Water & Sanitation

Malawi’s Drought Leaves Millions High and Dry

It’s Saturday, market day at the popular Bvumbwe market in Thyolo district. About 40 kilometers away in Chiradzulu district, a vegetable vendor and mother of five, Esnart Nthawa, 35, has woken up at three a.m. to prepare for the journey to the market.

A Disaster-in-Waiting

In a recent interview with BBC, India's minister of water resources Uma Bharti unveiled her government's massive plan to divert major rivers including the Ganges and Brahmaputra. According to the Guardian, the project is just waiting for a rubber stamp from the environment ministry of India. While we do not want to be alarmists, it is hard to ignore the fact that, if implemented, the project will rob Bangladesh, a riverine country, of her very lifelines.

Water Woes Put a Damper on Myanmar’s Surging Economy

The central plains of Myanmar, bordered by mountains on the west and east, include the only semi-arid region in South East Asia – the Dry Zone, home to some 10 million people. This 13 percent of Myanmar’s territory sums up the challenges that the country faces with respect to water security: an uneven geographical and seasonal distribution of this natural resource, the increasing unpredictability of rain patterns due to climate change, and a lack of water management strategies to cope with extreme weather conditions.

Bangladeshi Shrimp Farmers See Big Money in Small Fry

Frozen tiger shrimp exports from Bangladesh, mainly to the United States and the European Union, have grown substantially over the years and the demand keeps increasing.

Water Security Critical for World Fastest-Growing Economy

Lack of water management and limited access to data risk hindering Myanmar’s economic growth, making water security a top priority of the new government.

Water: An Entry Point for SDG Implementation in Myanmar

All people, economies, and ecosystems depend on water. Yet water is often taken for granted, overused, abused, and poorly managed. The way we use and manage water leaves a considerable part of the global population without access, and threatens the integrity of ecosystems that are vital for a healthy planet and people.

Natural Capital Investment Key to Africa’s Development

Plugging Africa’s funding gaps to accelerate social and economic development requires a fresh approach to using its natural capital, environment experts said on Monday.

Bangladesh’s Urban Slums Swell with Climate Migrants

Abdul Aziz, 35, arrived in the capital Dhaka in 2006 after losing all his belongings to the mighty Meghna River. Once, he and his family had lived happily in the village of Dokkhin Rajapur in Bhola, a coastal district of Bangladesh. Aziz had a beautiful house and large amount of arable land.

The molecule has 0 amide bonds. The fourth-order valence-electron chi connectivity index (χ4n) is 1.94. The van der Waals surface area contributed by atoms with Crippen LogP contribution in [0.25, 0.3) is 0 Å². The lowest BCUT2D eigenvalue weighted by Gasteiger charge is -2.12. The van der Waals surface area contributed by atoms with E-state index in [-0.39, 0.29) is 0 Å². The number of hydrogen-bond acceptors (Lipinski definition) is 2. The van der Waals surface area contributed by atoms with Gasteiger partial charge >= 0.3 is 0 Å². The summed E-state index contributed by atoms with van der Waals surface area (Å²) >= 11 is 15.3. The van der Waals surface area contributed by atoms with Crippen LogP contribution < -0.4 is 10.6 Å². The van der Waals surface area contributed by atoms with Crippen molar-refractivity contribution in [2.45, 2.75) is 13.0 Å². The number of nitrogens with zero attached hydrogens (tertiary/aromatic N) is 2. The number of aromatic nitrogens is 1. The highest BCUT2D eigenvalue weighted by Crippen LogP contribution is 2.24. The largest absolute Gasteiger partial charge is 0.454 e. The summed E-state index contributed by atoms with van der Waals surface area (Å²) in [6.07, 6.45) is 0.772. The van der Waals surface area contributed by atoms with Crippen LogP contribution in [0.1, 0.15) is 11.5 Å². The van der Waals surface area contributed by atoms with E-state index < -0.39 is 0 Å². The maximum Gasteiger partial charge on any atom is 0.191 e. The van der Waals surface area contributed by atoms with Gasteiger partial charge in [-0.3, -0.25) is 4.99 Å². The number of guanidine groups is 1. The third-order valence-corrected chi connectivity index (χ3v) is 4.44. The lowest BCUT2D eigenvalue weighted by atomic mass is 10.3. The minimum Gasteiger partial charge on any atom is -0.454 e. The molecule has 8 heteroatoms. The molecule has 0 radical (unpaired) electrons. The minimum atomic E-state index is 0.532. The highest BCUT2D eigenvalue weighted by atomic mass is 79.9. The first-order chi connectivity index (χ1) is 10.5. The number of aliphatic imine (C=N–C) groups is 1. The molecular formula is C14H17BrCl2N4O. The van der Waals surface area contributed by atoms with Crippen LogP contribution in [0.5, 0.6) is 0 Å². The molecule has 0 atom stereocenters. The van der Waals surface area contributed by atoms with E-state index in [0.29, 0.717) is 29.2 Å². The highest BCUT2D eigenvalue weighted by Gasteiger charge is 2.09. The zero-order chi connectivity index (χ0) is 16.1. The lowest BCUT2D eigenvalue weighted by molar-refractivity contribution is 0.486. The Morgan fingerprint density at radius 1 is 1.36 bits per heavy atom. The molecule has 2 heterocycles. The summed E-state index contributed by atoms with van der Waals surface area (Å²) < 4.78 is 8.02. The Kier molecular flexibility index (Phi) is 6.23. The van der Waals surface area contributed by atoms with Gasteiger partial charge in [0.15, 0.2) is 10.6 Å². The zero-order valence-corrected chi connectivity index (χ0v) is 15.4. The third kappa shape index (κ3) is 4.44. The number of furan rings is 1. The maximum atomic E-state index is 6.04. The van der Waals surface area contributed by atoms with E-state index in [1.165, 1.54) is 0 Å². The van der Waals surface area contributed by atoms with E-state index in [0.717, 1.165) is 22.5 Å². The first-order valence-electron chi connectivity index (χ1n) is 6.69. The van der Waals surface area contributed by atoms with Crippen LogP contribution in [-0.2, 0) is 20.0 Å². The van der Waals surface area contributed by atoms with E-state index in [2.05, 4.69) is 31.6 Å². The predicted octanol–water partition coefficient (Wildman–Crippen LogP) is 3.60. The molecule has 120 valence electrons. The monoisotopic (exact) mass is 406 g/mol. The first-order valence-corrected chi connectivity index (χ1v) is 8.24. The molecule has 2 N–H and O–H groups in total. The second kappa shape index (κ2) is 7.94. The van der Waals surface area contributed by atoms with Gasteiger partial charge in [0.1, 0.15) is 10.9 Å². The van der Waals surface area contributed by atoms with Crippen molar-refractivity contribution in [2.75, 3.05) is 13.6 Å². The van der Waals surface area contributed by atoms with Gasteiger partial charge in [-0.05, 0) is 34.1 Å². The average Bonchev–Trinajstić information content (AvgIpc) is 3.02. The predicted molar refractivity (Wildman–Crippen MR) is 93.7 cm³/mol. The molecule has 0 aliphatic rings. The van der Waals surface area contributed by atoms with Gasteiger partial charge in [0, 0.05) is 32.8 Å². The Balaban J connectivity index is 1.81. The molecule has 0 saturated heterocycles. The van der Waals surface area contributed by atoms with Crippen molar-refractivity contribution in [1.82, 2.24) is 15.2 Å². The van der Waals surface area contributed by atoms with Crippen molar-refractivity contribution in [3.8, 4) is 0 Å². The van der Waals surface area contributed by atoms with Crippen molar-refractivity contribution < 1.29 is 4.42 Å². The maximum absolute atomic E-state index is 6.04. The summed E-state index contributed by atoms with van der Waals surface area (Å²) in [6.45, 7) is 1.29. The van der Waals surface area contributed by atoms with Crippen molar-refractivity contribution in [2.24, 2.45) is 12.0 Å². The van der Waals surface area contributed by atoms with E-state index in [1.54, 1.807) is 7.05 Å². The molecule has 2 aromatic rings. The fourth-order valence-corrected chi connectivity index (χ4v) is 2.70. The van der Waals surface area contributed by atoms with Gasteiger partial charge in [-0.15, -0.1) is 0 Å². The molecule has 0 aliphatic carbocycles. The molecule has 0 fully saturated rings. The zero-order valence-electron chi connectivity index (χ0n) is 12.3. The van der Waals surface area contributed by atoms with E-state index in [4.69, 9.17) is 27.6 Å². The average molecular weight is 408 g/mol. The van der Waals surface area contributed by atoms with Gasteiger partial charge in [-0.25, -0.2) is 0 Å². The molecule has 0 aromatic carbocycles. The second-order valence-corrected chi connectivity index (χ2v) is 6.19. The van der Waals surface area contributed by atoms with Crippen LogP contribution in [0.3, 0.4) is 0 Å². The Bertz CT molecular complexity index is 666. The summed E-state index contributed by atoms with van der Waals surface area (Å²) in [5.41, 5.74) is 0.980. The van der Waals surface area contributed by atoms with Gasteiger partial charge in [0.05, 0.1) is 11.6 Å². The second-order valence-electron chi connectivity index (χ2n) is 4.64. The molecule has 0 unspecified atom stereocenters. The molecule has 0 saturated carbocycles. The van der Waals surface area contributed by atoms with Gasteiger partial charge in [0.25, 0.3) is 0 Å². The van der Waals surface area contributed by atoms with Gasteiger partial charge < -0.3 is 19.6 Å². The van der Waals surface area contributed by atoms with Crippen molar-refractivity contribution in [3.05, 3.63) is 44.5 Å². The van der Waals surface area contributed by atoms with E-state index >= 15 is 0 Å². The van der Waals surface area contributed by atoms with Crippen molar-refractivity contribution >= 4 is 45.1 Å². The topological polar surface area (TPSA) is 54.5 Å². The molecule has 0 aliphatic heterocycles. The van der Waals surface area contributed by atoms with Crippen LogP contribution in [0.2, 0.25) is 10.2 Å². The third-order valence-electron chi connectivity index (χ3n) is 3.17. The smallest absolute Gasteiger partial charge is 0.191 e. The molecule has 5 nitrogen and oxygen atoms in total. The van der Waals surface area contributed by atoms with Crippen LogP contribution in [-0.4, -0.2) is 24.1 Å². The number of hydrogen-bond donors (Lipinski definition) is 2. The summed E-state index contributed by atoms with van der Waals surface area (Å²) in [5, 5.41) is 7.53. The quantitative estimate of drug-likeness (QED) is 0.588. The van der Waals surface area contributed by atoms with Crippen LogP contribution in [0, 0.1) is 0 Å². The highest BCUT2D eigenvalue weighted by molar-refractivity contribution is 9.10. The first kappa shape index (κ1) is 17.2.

Myanmar Seeks to Break Vicious Circle of Flood and Drought

It has been two weeks now since the village of Htita, with its few bamboo houses hemmed in by parched, cracked earth and dried-out ponds, has enjoyed the novelty of its first ever water well.

When Emergencies Last for Decades

For the millions of people whose lives have been uprooted by conflict and natural disasters the average amount of time before they can return home is now 17 years.

Refugees Bring Economic Benefits to Cities

Refugees are now more likely to live in cities than in refugee camps, bringing with them planning challenges but also opportunities for economic growth.

A Precarious Fate for Climate Migrants in India

After the sea swallowed up her home and family in the Bangladeshi coastal district of Bhola along the Bay of Bengal, farmer Sanjeela Sheikh was heartbroken. Stripped of all her belongings, her fields swamped and her loved ones dead, she contemplated suicide.

Justice for Berta Caceres Incomplete Without Land Rights: UN Rapporteur

The murder of Honduran Indigenous woman Berta Caceres is only too familiar to Victoria Tauli-Corpuz, the UN’s Special Rapporteur on the Rights of Indigenous Peoples.

Raising Walls Against the Sea

Facing the bleak prospect of millions of its citizens being displaced in coming years due to storms and sea level rise caused by climate change, Bangladesh is building up existing coastal embankments in a bid to protect coastal lands and people.

Climate Change Leaves Kashmir’s Economy High and Dry

Trudging barefoot on his two-acre piece of land, 57-year-old Mukhtar Ahmad has little hope of growing any crops this year due to the sudden dry spell that has struck Kashmir’s winter.

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